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**Robert Crowston**, Department of Computer Science, Royal Holloway, University of London

**Professor Marcello D'Agostino**, Department of Human Sciences, University of Ferrara, Italy

Logic is informationally trivial and, yet, computationally hard.This is one of the most baffling paradoxes arising from the traditional account of logical consequence. Triviality stems from the widely accepted characterization of deductive inference as *non-ampliative*: the information carried by the conclusion is (in some sense) contained in the information carried by the premises. Computational hardness stems from the well-known results showing that most interesting logics are undecidable or, even when decidable, very likely to be intractable. This situation leads to the so-called *problem of logical omniscience*: if logic is informationally trivial, then a rational agent should always be aware that a certain sentence is a logical consequence of the data. However, this is clearly not the case when the logic in question lacks a feasible decision procedure.

**Dr Wouter Koolen**, Department of Computer Science, Royal Holloway, University of London

We propose a new way to build a combined list from K base lists, each containing N items. A combined list consists of top segments of various sizes from each base list so that the total size of all top segments equals N. A sequence of item requests is processed and the goal is to minimize the total number of misses. That is, we seek to build a combined list that contains all the frequently requested items. We first consider the special case of disjoint base lists. There, we design an efficient algorithm that computes the best combined list for a given sequence of requests. In addition, we develop a randomized online algorithm whose expected number of misses is close to that of the best combined list chosen in hindsight. We prove lower bounds that show that the expected number of misses of our randomized algorithm is close to the optimum.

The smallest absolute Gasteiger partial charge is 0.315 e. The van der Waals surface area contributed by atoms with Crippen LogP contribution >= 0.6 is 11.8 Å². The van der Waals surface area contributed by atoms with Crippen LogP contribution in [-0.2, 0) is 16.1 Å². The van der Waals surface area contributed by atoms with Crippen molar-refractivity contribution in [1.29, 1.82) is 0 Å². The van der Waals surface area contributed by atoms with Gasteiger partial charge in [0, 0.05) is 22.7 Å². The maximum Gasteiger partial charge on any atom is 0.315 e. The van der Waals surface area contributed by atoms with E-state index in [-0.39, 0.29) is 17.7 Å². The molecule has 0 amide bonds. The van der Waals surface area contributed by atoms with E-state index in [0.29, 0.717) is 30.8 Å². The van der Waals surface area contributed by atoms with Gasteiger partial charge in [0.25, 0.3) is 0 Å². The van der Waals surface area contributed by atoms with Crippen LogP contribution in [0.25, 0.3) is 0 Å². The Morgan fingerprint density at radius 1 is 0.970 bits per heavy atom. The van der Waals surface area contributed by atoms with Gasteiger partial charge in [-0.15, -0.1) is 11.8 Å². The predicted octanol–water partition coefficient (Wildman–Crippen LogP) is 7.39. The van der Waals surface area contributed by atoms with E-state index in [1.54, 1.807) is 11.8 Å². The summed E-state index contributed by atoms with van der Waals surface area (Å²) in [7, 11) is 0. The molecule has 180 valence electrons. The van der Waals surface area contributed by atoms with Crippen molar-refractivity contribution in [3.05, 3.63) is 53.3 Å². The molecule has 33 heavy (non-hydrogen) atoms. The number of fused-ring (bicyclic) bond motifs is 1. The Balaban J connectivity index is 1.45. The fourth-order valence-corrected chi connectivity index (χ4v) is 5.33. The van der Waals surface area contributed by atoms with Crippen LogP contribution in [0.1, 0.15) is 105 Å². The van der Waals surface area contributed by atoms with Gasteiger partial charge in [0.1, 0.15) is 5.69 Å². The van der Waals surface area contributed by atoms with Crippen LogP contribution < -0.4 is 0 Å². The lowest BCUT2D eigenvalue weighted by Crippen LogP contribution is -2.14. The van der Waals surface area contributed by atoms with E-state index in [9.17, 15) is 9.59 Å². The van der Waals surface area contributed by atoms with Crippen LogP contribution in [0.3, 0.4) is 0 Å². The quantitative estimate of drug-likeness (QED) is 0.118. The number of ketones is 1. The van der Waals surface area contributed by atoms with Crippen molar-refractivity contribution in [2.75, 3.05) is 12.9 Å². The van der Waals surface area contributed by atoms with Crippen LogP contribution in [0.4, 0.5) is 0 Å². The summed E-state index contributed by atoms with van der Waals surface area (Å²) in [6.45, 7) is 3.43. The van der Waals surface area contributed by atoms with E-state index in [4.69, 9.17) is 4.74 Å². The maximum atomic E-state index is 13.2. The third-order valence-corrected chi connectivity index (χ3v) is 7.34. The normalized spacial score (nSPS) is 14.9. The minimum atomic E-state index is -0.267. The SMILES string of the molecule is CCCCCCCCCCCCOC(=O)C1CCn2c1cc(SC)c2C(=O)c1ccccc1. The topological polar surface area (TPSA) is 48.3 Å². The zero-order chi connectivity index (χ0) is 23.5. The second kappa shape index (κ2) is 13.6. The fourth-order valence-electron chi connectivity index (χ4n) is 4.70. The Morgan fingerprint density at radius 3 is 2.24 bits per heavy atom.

In the presence of duplicate items, we show that computing the best combined list is NP-hard. We show that our algorithms still apply to a linearised notion of loss in this case.

We expect that this new way of aggregating lists will find many ranking applications.

**Prof Alexander Balinsky**, Cardiff School of Mathematics, Cardiff University

In this talk we present a connection between semi-supervised learning and compressive sampling. We show that sparsity and compressibility of the learning function can be obtained from heavy-tailed distributions of filter responses or coefficients in spectral decomposition. In many cases the NP-hard problems of finding sparsest solutions can be replaced by l1-problems from convex optimization theory, which provide effective tools for semi-supervised learning. We present several conjectures and examples. As an example of the application of our results, we consider the colorization problem of natural images.